Lys (42) to Ser

Lys (43) to Ser

The lysine residues at positions 42 and 43 of SEQ ID NO:2 correspond with a site known to be necessary for heparin binding in other chemokines. These substitutions would be expected to generate Ckβ-6 antagonists by destroying the ability of Ckβ-6 to bind heparin (Graham, G. J. et al., EMBO 15:6506-15 (1996)).

Asp (50) to Ala, Gly, Ser, Thr or Met,

Asp (64) to Ala, Gly, Ser, Thr or Met,

Substitutions of Asp-50 and Asp-64 of SEQ ID NO:2 have been predicted by the inventors herein to increase Ckβ-6 polypeptide activity by improving the dimerization potential of such polypeptides.

Phe (47) to Ser

The polypeptide composition generated in Example 3 is thought to contain a mutation of the codon -TTC- which codes for Phe47 in SEQ ID NO:2. Such mutation has resulted in the codon -TCC- which codes for Ser. This mutation is thought to have been generated by Taq DNA polymerase during the polymerase chain reaction used during the subeloning of the Ckβ-6 cDNA into the expression vector as described in Example 3. Taq polymerase is known by those of skill in the art to possess less than perfect fidelity.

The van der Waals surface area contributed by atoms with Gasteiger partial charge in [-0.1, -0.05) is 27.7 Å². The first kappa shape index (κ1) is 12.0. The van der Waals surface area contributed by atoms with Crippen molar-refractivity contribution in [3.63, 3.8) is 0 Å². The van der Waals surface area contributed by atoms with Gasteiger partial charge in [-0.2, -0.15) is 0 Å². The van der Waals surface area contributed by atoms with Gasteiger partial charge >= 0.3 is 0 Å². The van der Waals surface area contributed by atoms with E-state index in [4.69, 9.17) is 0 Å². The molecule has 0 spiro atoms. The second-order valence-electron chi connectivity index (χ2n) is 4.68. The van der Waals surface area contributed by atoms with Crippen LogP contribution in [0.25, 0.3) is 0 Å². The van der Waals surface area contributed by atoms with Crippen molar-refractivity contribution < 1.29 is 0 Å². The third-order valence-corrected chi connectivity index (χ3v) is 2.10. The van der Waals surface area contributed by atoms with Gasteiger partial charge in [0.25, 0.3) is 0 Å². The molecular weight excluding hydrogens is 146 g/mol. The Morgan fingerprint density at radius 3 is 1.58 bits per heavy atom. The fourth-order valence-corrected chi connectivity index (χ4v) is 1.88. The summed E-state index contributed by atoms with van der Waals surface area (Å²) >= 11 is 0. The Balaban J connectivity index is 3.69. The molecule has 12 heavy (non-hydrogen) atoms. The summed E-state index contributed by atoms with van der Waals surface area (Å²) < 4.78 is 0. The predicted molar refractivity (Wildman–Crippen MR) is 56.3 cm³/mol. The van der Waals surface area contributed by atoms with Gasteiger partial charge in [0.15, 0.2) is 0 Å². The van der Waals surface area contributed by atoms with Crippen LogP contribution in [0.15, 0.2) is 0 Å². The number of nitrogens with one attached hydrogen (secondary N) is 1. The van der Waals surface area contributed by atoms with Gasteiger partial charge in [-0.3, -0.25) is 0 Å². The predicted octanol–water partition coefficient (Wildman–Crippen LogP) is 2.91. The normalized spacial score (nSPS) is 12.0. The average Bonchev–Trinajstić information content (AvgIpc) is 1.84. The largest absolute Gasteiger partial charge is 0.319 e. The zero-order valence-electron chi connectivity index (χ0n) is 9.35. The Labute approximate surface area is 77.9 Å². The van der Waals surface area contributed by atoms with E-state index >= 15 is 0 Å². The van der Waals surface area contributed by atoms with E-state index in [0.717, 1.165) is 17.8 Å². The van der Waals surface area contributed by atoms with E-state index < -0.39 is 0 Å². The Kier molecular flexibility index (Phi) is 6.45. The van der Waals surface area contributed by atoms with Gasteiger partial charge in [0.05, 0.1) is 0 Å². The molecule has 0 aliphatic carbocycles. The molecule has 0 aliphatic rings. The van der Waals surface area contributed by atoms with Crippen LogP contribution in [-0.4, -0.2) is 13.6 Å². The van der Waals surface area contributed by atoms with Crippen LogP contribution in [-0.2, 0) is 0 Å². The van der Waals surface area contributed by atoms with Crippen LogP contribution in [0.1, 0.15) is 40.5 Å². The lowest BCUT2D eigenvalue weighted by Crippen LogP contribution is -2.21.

The present invention further provides for a Ckβ-6 agonist polypeptides wherein the amino terminus of said polypeptides is a residue selected from residue 2 or residue 3 of SEQ ID NO:2 and the carboxy terminus of said polypeptides is residue m, wherein m is any residue from residue 48 to residue 93 of SEQ ID NO:2. Specific Ckβ-6 agonists according to the present invention include: Val(1) to Ala(78); Val(1) to Val(77); Val(1) to Ala(76); Val(1) to Arg(75); Val(1) to Arg(73); Val(2) to Ala(78); Val(2) to Val(77); Val(2) to Ala(76); Val(2) to Arg(75); Val(2) to Arg(73); Ile(3) to Ala(78); Ile(3) to Val (77); Ile(3) to Ala (76); Ile(3) to Arg(75); Ile(3) to Arg(73). The agonist of the present invention may have either NH2 or methionine attached to the N-terminus.

The present invention further relates to Ckβ-6 antagonists. In particular, a deletion of the first three N-terminal amino acid residues of the mature CW4B-6 protein (i.e., a deletion of Val(1) to Ile(3) in SEQ ID NO:2) results in a polypeptide having antagonistic activity. Thus, according to the present invention, Ckβ-6 antagonists are provided wherein the amino terminus is residue 4 of SEQ ID NO:2 and the carboxyl terminus is residue m, wherein m is any residue of SEQ ID NO:2 from residue 48 to residue 93. Specific Ckβ-6 antagonists according to the present invention include, but are not limited to: Pro(4) to Arg(73); Pro(4) to Arg(75); Pro(4) to Ala(76); Pro(4) to Ala(78). Optionally, the Ckβ-6 antagonists of the present invention can include a Met residue at the N-terminus.